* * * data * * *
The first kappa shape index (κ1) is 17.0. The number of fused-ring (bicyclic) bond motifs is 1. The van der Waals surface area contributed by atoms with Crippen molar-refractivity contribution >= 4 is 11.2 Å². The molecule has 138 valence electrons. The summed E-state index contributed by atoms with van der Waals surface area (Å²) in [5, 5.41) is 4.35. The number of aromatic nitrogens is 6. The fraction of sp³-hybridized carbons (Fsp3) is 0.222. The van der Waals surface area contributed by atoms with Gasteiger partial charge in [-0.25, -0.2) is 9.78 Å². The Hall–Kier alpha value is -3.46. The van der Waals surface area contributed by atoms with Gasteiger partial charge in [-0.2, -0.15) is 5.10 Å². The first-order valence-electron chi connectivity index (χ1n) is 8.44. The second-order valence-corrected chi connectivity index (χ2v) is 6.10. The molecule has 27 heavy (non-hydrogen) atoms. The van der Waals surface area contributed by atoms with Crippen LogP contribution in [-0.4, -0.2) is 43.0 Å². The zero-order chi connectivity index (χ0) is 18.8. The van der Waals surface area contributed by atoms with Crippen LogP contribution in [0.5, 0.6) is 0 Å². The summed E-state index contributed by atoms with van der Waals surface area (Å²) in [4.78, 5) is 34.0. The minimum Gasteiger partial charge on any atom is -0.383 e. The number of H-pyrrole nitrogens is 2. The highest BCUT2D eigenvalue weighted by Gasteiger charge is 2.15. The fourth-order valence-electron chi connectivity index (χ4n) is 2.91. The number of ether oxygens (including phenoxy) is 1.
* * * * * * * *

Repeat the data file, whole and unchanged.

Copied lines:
The first kappa shape index (κ1) is 17.0. The number of fused-ring (bicyclic) bond motifs is 1. The van der Waals surface area contributed by atoms with Crippen molar-refractivity contribution >= 4 is 11.2 Å². The molecule has 138 valence electrons. The summed E-state index contributed by atoms with van der Waals surface area (Å²) in [5, 5.41) is 4.35. The number of aromatic nitrogens is 6. The fraction of sp³-hybridized carbons (Fsp3) is 0.222. The van der Waals surface area contributed by atoms with Gasteiger partial charge in [-0.25, -0.2) is 9.78 Å². The Hall–Kier alpha value is -3.46. The van der Waals surface area contributed by atoms with Gasteiger partial charge in [-0.2, -0.15) is 5.10 Å². The first-order valence-electron chi connectivity index (χ1n) is 8.44. The second-order valence-corrected chi connectivity index (χ2v) is 6.10. The molecule has 27 heavy (non-hydrogen) atoms. The van der Waals surface area contributed by atoms with Crippen LogP contribution in [-0.4, -0.2) is 43.0 Å². The zero-order chi connectivity index (χ0) is 18.8. The van der Waals surface area contributed by atoms with Crippen LogP contribution in [0.5, 0.6) is 0 Å². The summed E-state index contributed by atoms with van der Waals surface area (Å²) in [4.78, 5) is 34.0. The minimum Gasteiger partial charge on any atom is -0.383 e. The number of H-pyrrole nitrogens is 2. The highest BCUT2D eigenvalue weighted by Gasteiger charge is 2.15. The fourth-order valence-electron chi connectivity index (χ4n) is 2.91. The number of ether oxygens (including phenoxy) is 1.